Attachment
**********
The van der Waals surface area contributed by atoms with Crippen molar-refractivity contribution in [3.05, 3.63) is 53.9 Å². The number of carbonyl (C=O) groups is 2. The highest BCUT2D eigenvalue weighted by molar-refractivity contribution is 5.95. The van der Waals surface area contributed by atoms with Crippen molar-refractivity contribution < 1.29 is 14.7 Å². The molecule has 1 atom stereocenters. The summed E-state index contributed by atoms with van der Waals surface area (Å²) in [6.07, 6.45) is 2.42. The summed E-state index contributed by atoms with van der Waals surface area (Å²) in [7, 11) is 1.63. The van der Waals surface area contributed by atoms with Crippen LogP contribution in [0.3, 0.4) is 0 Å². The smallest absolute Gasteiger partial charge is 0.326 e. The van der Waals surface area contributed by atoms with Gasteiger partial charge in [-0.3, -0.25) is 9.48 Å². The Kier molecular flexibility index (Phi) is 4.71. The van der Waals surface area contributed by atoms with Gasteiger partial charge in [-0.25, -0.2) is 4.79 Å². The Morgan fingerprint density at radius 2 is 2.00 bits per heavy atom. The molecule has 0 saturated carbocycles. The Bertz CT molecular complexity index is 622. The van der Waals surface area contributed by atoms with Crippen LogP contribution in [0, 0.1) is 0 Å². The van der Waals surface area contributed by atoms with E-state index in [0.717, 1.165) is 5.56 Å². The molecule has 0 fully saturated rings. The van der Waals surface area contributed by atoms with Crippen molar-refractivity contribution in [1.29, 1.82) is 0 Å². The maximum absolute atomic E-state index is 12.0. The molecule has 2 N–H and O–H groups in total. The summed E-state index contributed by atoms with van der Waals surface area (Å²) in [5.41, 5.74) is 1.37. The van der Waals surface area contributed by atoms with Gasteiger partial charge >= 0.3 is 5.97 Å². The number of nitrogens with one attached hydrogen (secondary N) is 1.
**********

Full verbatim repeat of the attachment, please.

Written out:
The van der Waals surface area contributed by atoms with Crippen molar-refractivity contribution in [3.05, 3.63) is 53.9 Å². The number of carbonyl (C=O) groups is 2. The highest BCUT2D eigenvalue weighted by molar-refractivity contribution is 5.95. The van der Waals surface area contributed by atoms with Crippen molar-refractivity contribution < 1.29 is 14.7 Å². The molecule has 1 atom stereocenters. The summed E-state index contributed by atoms with van der Waals surface area (Å²) in [6.07, 6.45) is 2.42. The summed E-state index contributed by atoms with van der Waals surface area (Å²) in [7, 11) is 1.63. The van der Waals surface area contributed by atoms with Crippen LogP contribution in [0.3, 0.4) is 0 Å². The smallest absolute Gasteiger partial charge is 0.326 e. The van der Waals surface area contributed by atoms with Gasteiger partial charge in [-0.3, -0.25) is 9.48 Å². The Kier molecular flexibility index (Phi) is 4.71. The van der Waals surface area contributed by atoms with Gasteiger partial charge in [-0.25, -0.2) is 4.79 Å². The Morgan fingerprint density at radius 2 is 2.00 bits per heavy atom. The molecule has 0 saturated carbocycles. The Bertz CT molecular complexity index is 622. The van der Waals surface area contributed by atoms with Crippen LogP contribution in [0, 0.1) is 0 Å². The van der Waals surface area contributed by atoms with E-state index in [0.717, 1.165) is 5.56 Å². The molecule has 0 fully saturated rings. The van der Waals surface area contributed by atoms with Crippen molar-refractivity contribution in [1.29, 1.82) is 0 Å². The maximum absolute atomic E-state index is 12.0. The molecule has 2 N–H and O–H groups in total. The summed E-state index contributed by atoms with van der Waals surface area (Å²) in [5.41, 5.74) is 1.37. The van der Waals surface area contributed by atoms with Gasteiger partial charge >= 0.3 is 5.97 Å². The number of nitrogens with one attached hydrogen (secondary N) is 1.